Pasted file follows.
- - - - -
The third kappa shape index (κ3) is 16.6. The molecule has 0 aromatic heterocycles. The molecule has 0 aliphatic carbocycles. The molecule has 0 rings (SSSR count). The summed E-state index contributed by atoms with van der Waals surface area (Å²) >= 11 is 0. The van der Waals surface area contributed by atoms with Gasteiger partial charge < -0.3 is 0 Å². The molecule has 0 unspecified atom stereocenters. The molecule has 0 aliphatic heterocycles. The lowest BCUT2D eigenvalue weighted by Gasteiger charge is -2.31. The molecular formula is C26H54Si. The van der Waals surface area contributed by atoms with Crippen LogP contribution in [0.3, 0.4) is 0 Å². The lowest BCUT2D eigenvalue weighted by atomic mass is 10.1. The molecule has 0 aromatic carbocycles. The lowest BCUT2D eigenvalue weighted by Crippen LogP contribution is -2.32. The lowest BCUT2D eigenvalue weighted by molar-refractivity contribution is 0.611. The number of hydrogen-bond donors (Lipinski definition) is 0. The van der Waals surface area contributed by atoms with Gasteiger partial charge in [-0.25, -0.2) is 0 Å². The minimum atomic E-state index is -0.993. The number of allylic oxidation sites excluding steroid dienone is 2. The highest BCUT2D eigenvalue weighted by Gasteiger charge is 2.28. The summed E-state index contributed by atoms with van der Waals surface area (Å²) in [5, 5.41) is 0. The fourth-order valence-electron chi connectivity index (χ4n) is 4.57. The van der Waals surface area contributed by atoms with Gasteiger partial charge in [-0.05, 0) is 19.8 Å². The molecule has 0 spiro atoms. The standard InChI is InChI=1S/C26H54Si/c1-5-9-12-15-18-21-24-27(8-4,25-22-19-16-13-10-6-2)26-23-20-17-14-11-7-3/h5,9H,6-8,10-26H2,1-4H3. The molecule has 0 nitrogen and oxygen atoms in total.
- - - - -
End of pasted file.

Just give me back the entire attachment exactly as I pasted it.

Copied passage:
The third kappa shape index (κ3) is 16.6. The molecule has 0 aromatic heterocycles. The molecule has 0 aliphatic carbocycles. The molecule has 0 rings (SSSR count). The summed E-state index contributed by atoms with van der Waals surface area (Å²) >= 11 is 0. The van der Waals surface area contributed by atoms with Gasteiger partial charge < -0.3 is 0 Å². The molecule has 0 unspecified atom stereocenters. The molecule has 0 aliphatic heterocycles. The lowest BCUT2D eigenvalue weighted by Gasteiger charge is -2.31. The molecular formula is C26H54Si. The van der Waals surface area contributed by atoms with Crippen LogP contribution in [0.3, 0.4) is 0 Å². The lowest BCUT2D eigenvalue weighted by atomic mass is 10.1. The molecule has 0 aromatic carbocycles. The lowest BCUT2D eigenvalue weighted by Crippen LogP contribution is -2.32. The lowest BCUT2D eigenvalue weighted by molar-refractivity contribution is 0.611. The number of hydrogen-bond donors (Lipinski definition) is 0. The van der Waals surface area contributed by atoms with Gasteiger partial charge in [-0.25, -0.2) is 0 Å². The minimum atomic E-state index is -0.993. The number of allylic oxidation sites excluding steroid dienone is 2. The highest BCUT2D eigenvalue weighted by Gasteiger charge is 2.28. The summed E-state index contributed by atoms with van der Waals surface area (Å²) in [5, 5.41) is 0. The fourth-order valence-electron chi connectivity index (χ4n) is 4.57. The van der Waals surface area contributed by atoms with Gasteiger partial charge in [-0.05, 0) is 19.8 Å². The molecule has 0 spiro atoms. The standard InChI is InChI=1S/C26H54Si/c1-5-9-12-15-18-21-24-27(8-4,25-22-19-16-13-10-6-2)26-23-20-17-14-11-7-3/h5,9H,6-8,10-26H2,1-4H3. The molecule has 0 nitrogen and oxygen atoms in total.